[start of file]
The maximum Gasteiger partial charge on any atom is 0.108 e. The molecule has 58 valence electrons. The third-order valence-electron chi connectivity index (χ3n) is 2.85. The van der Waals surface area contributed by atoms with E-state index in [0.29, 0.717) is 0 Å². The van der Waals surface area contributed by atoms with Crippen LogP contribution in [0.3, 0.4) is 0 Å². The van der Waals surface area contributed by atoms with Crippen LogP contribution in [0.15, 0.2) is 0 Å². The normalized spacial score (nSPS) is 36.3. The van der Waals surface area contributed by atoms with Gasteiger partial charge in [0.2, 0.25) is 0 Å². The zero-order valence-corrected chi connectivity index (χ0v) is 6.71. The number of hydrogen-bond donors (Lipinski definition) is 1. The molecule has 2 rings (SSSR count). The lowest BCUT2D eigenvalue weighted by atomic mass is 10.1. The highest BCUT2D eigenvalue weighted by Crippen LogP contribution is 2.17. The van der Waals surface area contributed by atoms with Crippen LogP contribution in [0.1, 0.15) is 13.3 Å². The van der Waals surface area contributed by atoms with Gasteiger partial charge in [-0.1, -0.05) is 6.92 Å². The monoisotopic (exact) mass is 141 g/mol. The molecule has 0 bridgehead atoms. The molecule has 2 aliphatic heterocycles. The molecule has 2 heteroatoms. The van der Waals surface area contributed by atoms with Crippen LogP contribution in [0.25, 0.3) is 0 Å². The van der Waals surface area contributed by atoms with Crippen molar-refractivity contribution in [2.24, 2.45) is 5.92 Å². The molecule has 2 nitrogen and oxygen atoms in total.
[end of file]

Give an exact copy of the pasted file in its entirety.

The maximum Gasteiger partial charge on any atom is 0.108 e. The molecule has 58 valence electrons. The third-order valence-electron chi connectivity index (χ3n) is 2.85. The van der Waals surface area contributed by atoms with E-state index in [0.29, 0.717) is 0 Å². The van der Waals surface area contributed by atoms with Crippen LogP contribution in [0.3, 0.4) is 0 Å². The van der Waals surface area contributed by atoms with Crippen LogP contribution in [0.15, 0.2) is 0 Å². The normalized spacial score (nSPS) is 36.3. The van der Waals surface area contributed by atoms with Gasteiger partial charge in [0.2, 0.25) is 0 Å². The zero-order valence-corrected chi connectivity index (χ0v) is 6.71. The number of hydrogen-bond donors (Lipinski definition) is 1. The molecule has 2 rings (SSSR count). The lowest BCUT2D eigenvalue weighted by atomic mass is 10.1. The highest BCUT2D eigenvalue weighted by Crippen LogP contribution is 2.17. The van der Waals surface area contributed by atoms with Crippen LogP contribution in [0.1, 0.15) is 13.3 Å². The van der Waals surface area contributed by atoms with Gasteiger partial charge in [-0.1, -0.05) is 6.92 Å². The monoisotopic (exact) mass is 141 g/mol. The molecule has 0 bridgehead atoms. The molecule has 2 aliphatic heterocycles. The molecule has 2 heteroatoms. The van der Waals surface area contributed by atoms with Crippen LogP contribution in [0.25, 0.3) is 0 Å². The van der Waals surface area contributed by atoms with Crippen molar-refractivity contribution in [2.24, 2.45) is 5.92 Å². The molecule has 2 nitrogen and oxygen atoms in total.